Real-time feedback during drop landing training improves subsequent frontal and sagittal plane knee kinematics
Nyman E, & Armstrong CW. Clinical Biomechanics. 2015; E pub ahead of print. http://dx.doi.org/10.1016/j.clinbiomech.2015.06.018
Take Home Message: Real-time feedback with Microsoft Kinect-based software helps to improve landing techniques in a female gymnastics.
Poor landing mechanics may predispose individuals to non-contact anterior cruciate ligament (ACL) injuries. Real-time feedback during activities can help to improve neuromuscular control; however, real-time feedback training has not been widely implemented in a clinical setting. New advancements in video games systems (e.g., Microsoft Kinect) may enable clinicians to implement real-time feedback training with minimal expense, time and space. The authors of this randomized trial investigated whether 4 weeks of real-time feedback from software using a Microsoft Kinect would help female gymnasts improve neuromuscular control and landing techniques. Gymnasts (~15 years old) that had no history of surgery nor a recent lower extremity, spine, or concussion injury were randomly assigned to either the Kinect-based feedback group or the control group, resulting in 12 gymnasts per group. Prior to the interventions, all participants performed a drop landing-to-jump task so the authors could assess peak knee flexion angle and minimum knee separation distance. All participants completed the intervention training with 20 drop landings 3 days per week for 4 weeks; however, the Kinect-based feedback group completed this task while watching themselves in real-time on a monitor that used software that gave auditory and colored cues for correct and/or abnormal movement patterns. After 4 weeks the authors re-evaluated the participants’ peak knee flexion angle and minimum knee separation distance during a drop landing-to-jump tasks. The Kinect-based feedback group had a 46% improvement in peak knee flexion angle, which was a greater change than the control group that had very little change in peak knee flexion angle. The Kinect-based feedback group also had a 21% increase in the minimum knee separation distance, which was a greater change than the 8% change by the control group.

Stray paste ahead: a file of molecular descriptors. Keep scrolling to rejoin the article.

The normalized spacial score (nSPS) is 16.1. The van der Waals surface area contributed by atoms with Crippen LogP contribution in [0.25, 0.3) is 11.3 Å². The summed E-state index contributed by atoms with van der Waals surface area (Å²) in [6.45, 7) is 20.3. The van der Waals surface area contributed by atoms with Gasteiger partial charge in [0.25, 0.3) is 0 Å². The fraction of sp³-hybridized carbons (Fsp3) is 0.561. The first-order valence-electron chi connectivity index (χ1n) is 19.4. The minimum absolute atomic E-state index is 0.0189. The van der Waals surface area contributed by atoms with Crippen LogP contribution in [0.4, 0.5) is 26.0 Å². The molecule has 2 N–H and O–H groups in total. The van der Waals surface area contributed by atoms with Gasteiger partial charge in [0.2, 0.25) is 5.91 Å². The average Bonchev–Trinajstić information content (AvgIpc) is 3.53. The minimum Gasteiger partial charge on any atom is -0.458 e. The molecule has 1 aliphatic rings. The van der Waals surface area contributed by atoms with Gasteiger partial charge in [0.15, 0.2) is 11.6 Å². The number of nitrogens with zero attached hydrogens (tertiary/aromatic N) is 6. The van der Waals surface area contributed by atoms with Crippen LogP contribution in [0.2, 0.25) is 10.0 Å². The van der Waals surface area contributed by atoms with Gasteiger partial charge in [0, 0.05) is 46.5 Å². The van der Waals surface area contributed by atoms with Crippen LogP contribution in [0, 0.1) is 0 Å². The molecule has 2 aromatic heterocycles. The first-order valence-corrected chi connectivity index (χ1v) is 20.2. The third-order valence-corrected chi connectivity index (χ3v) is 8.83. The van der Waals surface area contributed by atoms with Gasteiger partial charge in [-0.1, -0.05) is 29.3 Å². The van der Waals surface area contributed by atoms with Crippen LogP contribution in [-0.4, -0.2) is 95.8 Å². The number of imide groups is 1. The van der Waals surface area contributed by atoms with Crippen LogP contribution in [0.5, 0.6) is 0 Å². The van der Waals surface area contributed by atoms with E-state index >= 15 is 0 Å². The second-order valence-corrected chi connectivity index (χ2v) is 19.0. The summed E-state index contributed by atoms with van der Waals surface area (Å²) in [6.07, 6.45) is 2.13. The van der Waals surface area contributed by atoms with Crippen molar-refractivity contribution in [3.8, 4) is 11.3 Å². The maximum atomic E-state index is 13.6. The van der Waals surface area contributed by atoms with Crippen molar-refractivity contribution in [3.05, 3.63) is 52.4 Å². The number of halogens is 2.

The authors of this study found that real-time feedback training using software is effective at altering landing mechanics that are often associated with ACL tears. The Kinect-based software feedback provides objective and tangible goals for athletes to strive for during an intervention program. It would be interesting to see a comparison of real-time training using the Kinect software system compared with real-time feedback by a clinician or coach. This research shows positive outcomes after an intervention program, but it remains unknown as to how long these changes may last after cessation of the intervention program or what the external generalizability of these findings may be to other athletic or physically active populations. Female gymnasts are an especially unique population because they are susceptible to ACL injuries, just like other athletic and physically active females; however, they have a tendency to land more stiff than other female athletes as a result of their sport. It would be interesting to see the findings of these results in other ACL susceptible populations such as female soccer or basketball athletes. While a Kinect-based feedback program may not be realistically feasible for team interventions, it could be a valuable tool to be used within the knee-injury rehabilitation setting or for an athlete identified as high-risk.
Questions for Discussion: Are there any intervention or training programs that you clinically use to improve landing techniques?
Written by: Nicole Cattano
Reviewed by: Jeffrey Driban
Altered Lower Extremity Biomechanics Following an ACL Injury and Surgery May Increase the Risk of ReinjuryNyman, E., & Armstrong, C. (2015). Real-time feedback during drop landing training improves subsequent frontal and sagittal plane knee kinematics Clinical Biomechanics DOI: 10.1016/j.clinbiomech.2015.06.018